Federal tax law permits the IRS to initiate a church inquiry or examination so long as certain criteria are carefully met. The criteria for a church tax inquiry include a requirement that a “high-level Treasury official” must determine, based on written evidence, that the church is not exempt, that it has a liability for unrelated business income tax, or that it has otherwise engaged in taxable activities.
Subsequent to a national restructuring of its operations, the IRS designated a particular official as its “high-level Treasury official” with authority to make the required determination. However, in litigation several years ago, a federal court ruled that the official designated by the IRS did not meet the statutory definition of a high-level Treasury official. The IRS has not yet rectified the issue and reports indicate that the IRS has ceased inquiries and examinations of churches until the matter is resolved. The IRS claims to be nearing completion of new regulations addressing the matter.
The IRS recently issued long-awaited guidance regarding the tax treatment of contributions made to disregarded single-member limited liability companies (DSMLLCs) owned and controlled by nonprofit 501(c)(3) organizations. Nonprofit organizations, including churches, sometimes use single-member limited liability companies (SMLLCs) to own property or conduct activities for risk management purposes. While generally treated as a separate legal entity under state law for liability purposes, a SMLLC may be “disregarded” under federal tax law—meaning that for federal income tax purposes, it is treated as if it were simply a division of its owner (the “single member”) and not a separate entity—hence, the term “disregarded.”
Given the federal tax treatment of DSMLLCs, logic would dictate that contributions to a DSMLLC whose single member is a church or other 501(c)(3) organization would be treated as contributions to the 501(c)(3) organization for federal tax purposes. However, the IRS has not issued formal guidance to that effect—until now. Notice 2012-52 states that charitable contributions made to a DSMLLC of a 501(c)(3) organization are treated as having been made to the 501(c)(3) organization, and the 501(c)(3) organization is considered the donee for purposes of acknowledgments (donor receipts) for contributions. The IRS also notes, “To avoid unnecessary inquiries by the Service, the charity is encouraged to disclose, in the acknowledgment or another statement, that the SMLLC is wholly owned by the U.S. charity and treated by the U.S. charity as a disregarded entity.”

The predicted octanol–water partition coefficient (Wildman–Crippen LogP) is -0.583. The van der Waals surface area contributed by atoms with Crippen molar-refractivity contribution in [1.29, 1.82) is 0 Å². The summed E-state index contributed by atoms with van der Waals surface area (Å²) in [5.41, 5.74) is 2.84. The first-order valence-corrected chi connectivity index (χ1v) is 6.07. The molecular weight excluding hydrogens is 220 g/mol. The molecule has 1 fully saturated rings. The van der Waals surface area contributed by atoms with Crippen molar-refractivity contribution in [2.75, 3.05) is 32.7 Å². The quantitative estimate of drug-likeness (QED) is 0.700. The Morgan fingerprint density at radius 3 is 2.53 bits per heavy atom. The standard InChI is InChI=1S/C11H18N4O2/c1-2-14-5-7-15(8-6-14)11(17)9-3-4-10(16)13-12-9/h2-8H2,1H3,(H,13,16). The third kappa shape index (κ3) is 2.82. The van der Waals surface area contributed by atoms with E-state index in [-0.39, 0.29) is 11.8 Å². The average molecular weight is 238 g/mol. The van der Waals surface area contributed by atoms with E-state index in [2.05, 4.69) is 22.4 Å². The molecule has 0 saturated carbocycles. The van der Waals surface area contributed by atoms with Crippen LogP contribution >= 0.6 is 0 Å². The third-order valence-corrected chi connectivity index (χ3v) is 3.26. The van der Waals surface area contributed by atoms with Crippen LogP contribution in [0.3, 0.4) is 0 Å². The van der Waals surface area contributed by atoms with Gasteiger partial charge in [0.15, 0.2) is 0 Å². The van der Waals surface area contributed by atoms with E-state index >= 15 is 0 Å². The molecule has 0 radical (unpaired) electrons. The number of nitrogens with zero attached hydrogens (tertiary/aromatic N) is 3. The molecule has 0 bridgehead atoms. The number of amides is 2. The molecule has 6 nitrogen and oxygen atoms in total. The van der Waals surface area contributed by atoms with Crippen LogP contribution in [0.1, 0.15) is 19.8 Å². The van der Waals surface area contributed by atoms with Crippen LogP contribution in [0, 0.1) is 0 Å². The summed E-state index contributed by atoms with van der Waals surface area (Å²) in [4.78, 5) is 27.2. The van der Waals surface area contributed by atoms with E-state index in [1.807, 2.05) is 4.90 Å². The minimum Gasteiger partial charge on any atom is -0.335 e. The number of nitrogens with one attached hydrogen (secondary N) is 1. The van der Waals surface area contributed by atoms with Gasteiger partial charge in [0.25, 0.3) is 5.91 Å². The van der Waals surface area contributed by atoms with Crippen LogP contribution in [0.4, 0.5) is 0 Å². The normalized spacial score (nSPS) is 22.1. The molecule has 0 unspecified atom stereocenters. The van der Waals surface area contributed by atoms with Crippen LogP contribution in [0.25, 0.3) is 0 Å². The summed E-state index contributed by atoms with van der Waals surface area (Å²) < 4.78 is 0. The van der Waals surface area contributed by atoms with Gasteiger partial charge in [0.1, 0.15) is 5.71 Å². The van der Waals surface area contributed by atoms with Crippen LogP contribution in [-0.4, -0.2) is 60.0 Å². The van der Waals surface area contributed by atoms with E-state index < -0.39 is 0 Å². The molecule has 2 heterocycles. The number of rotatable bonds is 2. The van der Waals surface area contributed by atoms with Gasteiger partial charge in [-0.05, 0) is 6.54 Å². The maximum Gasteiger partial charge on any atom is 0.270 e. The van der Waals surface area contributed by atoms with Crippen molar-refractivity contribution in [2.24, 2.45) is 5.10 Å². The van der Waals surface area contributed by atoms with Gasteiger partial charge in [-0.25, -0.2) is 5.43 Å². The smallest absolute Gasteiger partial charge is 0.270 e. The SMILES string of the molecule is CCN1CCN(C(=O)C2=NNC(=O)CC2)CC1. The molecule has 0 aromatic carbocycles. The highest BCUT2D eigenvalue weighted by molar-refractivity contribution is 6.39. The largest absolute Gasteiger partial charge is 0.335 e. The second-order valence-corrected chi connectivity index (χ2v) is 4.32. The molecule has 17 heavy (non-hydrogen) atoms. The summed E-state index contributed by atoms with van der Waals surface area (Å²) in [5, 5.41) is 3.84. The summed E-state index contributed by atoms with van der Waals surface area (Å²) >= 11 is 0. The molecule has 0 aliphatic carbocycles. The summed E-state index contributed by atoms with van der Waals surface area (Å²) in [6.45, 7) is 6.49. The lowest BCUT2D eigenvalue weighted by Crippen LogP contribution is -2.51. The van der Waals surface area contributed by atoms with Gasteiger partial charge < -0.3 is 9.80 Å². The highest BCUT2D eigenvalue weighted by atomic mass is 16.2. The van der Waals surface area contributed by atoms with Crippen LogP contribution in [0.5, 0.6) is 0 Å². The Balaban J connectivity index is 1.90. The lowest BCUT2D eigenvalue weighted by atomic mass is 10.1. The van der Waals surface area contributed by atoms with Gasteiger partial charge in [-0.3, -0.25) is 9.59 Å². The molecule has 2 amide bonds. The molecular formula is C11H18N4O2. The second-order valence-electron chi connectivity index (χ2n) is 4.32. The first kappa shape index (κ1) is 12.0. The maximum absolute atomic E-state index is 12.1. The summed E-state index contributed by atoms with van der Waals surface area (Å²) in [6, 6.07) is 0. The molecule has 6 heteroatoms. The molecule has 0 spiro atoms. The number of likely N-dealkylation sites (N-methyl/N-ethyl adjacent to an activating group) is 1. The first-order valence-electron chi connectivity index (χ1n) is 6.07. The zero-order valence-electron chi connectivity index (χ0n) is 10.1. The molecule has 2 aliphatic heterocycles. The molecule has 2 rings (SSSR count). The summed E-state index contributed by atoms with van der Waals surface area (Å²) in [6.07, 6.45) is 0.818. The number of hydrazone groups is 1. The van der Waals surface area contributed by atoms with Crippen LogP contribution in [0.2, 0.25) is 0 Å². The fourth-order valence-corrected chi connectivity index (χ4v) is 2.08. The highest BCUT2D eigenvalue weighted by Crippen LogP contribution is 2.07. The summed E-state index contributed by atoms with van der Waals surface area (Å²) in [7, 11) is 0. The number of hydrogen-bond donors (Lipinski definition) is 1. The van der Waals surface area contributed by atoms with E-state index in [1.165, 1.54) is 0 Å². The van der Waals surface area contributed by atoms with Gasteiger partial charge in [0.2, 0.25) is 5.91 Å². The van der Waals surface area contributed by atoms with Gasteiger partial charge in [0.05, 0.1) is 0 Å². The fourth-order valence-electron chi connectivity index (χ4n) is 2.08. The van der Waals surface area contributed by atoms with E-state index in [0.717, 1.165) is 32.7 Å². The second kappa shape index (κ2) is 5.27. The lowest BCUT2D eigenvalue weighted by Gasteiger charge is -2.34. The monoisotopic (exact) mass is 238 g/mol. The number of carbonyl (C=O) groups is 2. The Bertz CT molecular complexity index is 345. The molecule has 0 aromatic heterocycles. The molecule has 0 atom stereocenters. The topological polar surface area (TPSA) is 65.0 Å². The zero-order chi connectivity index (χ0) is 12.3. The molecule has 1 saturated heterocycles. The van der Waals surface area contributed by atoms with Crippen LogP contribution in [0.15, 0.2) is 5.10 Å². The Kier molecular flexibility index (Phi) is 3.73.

In a recent information letter to a member of Congress, the IRS reaffirmed its longstanding position that gifts to a church earmarked for the benefit of a specific person are not deductible as charitable contributions. The facts addressed in the letter indicate that a donor wanted to make a contribution to a church’s scholarship fund and “suggest” that the church use the funds to pay tuition for the minister’s daughter. The IRS noted that, for contributions to be deductible, the donee organization must have “full control of the donated funds and discretion as to their use.”
The U.S. Supreme Court denied a petition in October to take up an appeal by a minister who claimed an income tax exclusion for two homes.
In late 2010, the U.S. Tax Court ruled that federal tax law does not limit the number of homes for which a minister can receive special, tax-free benefits. The federal government appealed the Tax Court decision, and the 11th Circuit Court of Appeals reversed the Tax Court earlier this year. The appeals court said the clergy housing exclusion is limited to a single home.
The minister, Philip Driscoll, then filed a petition to have the case considered by the U.S. Supreme Court. The denial issued in October by the Supreme Court leaves the issue where the IRS and the vast majority of clergy have understood it to be for decades—that the clergy housing exclusion is limited to a single home.